While teaching his advanced reporting class, Dr. Michael Berryhill instructed his class on the proper forms of writing.
Berryhill is the journalism chair at Texas Southern University. He has written for multiple newspapers and the author of “The Trials of Eroy Brown.” While writing his book, Berryhill faced a common problem among writers, a manuscript that is too long. He met with Alexander Parsons, a creative writing professor from the University of Houston, who gave him advice that would affect how he approached writing.
“Start as late as you can,” Berryhill said. “That was the thing that help me cut out all those words.”
As a result, Berryhill was able to condense his manuscript from 140,000 words to 80, 000.
“I had 10 big chapters that must have been 10,000 or more words,” Berryhil said. “I cut those big chapters into three chapters each because I had in my mind ‘start as late as possible.’”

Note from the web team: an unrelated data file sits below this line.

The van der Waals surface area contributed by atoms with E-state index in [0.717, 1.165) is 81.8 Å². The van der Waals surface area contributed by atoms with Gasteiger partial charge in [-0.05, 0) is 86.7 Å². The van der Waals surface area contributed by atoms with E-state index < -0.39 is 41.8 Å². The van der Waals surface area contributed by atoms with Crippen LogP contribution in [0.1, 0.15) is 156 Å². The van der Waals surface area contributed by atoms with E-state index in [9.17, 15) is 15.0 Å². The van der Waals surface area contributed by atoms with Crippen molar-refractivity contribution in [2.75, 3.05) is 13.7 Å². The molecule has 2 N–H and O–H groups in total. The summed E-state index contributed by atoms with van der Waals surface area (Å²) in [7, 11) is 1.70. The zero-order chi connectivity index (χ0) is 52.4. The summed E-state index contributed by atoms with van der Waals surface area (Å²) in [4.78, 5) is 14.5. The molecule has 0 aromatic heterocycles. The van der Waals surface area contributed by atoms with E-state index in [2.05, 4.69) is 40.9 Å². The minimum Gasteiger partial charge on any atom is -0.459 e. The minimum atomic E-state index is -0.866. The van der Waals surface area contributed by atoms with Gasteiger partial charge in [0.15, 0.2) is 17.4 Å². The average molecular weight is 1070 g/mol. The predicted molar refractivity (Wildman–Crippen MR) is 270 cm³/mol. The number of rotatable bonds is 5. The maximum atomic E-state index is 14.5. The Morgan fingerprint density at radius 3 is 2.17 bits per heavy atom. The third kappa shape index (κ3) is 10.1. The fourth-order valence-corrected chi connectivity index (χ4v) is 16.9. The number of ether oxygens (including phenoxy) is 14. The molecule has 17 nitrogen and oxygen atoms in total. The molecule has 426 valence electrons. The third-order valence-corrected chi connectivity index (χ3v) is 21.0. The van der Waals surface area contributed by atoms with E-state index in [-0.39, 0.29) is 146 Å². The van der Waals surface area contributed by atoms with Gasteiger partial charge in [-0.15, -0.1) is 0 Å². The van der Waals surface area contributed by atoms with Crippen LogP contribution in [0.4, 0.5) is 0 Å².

Berryhill noted the books The Iliad and The Color of Water: A Black Man’s Tribute to His White Mother as books that follow the same principle. Both books start at high points that get the reader’s attention then provide background.
“You can go back into time,” Berryhill said. “Don’t begin at the beginning. Start at a high point with something that will catch the reader’s attention.”
Written for Texas Southern University Fall 2013 Advanced Reporting class.